The two White House officials who held the teleconference call said that they would not divulge whether Bush asked questions when given the Aug. 6, 2001, briefing, saying the president's response was "confidential." They also declined to say whether the president or others followed up on the warnings or sought more information, other than to say that the government spread to various agencies the warning about the call to the embassy in the UAE.
In a fact sheet released with the PDB, the White House asserted that the document "did not warn of the 9/11 attacks" and noted: "Although the PDB referred to the possibility of hijackings, it did not discuss the possible use of planes as weapons."
The White House also asserted that the PDB "was based largely on background information" and that "there is no information" that the call to the UAE embassy or the surveillance of buildings in New York "was related to the 9/11 attacks."
At the same time, the document indicated that the government knew of widespread al Qaeda activity in the United States. "Al-Qa'ida members -- including some who are US citizens -- have resided in or traveled to the US for years, and the group apparently maintains a support structure that could aid attacks," it noted. ". . . A clandestine source said in 1998 that a Bin Ladin cell in New York was recruiting Muslim-American youth for attacks."
In its historical section, the document cites bin Laden's television interviews in 1997 and 1998 in which he said he would "bring the fighting to America," ironically telling his followers he would "follow the example of World Trade Center bomber Ramzi Yousef."
"After US missile strikes on his base in Afghanistan in 1998, Bin Ladin told followers he wanted to retaliate in Washington," the report said, redacting the name of the foreign intelligence service that supplied the information.
Also in 1998, the PDB said, an Egyptian Islamic Jihad operative told a foreign service, the identity of which was also redacted, "that Bin Ladin was planning to exploit the operative's access to the US to mount a terrorist strike."
The PDB judged that the millennium plotting in Canada in 1999 may have been a bin Laden attempt, noting that convicted plotter Ahmed Ressam said that he was encouraged by bin Laden lieutenant Abu Zubaida in his plan to attack Los Angeles International Airport and that bin Laden was aware of the operation. Zubaida was planning his own attack, Ressam told the FBI.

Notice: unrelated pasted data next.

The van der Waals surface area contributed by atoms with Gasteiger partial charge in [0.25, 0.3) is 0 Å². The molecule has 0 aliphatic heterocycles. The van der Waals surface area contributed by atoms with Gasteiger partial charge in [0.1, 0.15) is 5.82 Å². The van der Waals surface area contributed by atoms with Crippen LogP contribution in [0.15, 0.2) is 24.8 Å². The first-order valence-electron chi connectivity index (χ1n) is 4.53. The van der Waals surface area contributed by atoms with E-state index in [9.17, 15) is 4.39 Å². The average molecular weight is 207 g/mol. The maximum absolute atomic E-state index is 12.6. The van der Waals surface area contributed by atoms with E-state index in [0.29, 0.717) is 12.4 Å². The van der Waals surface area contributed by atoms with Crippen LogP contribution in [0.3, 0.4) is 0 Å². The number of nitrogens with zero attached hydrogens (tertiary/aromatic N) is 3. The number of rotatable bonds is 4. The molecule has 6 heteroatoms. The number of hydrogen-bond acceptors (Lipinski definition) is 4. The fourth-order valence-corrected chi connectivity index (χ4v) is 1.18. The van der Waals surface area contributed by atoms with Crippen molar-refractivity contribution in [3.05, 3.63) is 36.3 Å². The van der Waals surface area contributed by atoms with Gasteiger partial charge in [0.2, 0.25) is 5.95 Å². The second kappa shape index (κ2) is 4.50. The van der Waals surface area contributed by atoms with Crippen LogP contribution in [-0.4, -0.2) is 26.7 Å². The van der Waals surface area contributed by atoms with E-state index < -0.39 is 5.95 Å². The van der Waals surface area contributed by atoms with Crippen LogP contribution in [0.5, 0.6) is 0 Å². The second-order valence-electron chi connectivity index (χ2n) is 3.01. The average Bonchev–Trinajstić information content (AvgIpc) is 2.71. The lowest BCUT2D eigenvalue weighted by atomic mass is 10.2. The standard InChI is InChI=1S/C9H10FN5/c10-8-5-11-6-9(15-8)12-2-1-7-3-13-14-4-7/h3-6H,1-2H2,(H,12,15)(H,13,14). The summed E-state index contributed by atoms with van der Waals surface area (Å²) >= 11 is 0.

The PDB also said bin Laden "prepares operations years in advance and is not deterred by setbacks," and it noted that the 1998 embassy bombings in Kenya and Tanzania began with surveillance by bin Laden associates as early as 1993. The report noted that two of those convicted in the embassy bombings were U.S. citizens.
PDBs have been released in the past, but CIA Director George J. Tenet has tried to put them in a non-releasable category.
The items in the PDB on the surveillance of New York buildings and the call to the UAE were obtained at the last minute by the CIA from the FBI in an effort to get new information, a U.S. government official said. The CIA's intent was to sound sufficient alarm about bin Laden's potential.
The CIA analyst who prepared the article called an FBI analyst dealing with the subject, and that analyst supplied the material about bin Laden's threats of hijackings or other attacks in the United States.
The FBI analyst did not make a survey within the bureau for information but rather reported a new incident that seemed relevant to the request -- the interviewing of Yemeni tourists taking photographs of the Foley Square courthouse in downtown New York where Sheik Omar Abdel Rahman and others had just been convicted.
There was other relevant information in the FBI bin Laden unit, including the now well-publicized Phoenix document from an agent in that city, written on July 10, 2001, which raised questions about a bin Laden supporter taking flying lessons and suggested a nationwide survey to see what else was going on.
On the call to the embassy in the UAE in May 2001, the White House officials said they responded within two days to get investigations started. But it was still unresolved on Aug. 6 when the item was provided to the president. On Saturday, officials said that the matter was still not resolved but that they were able to determine it did not relate to the Sept. 11 attacks.
Pincus reported from Washington.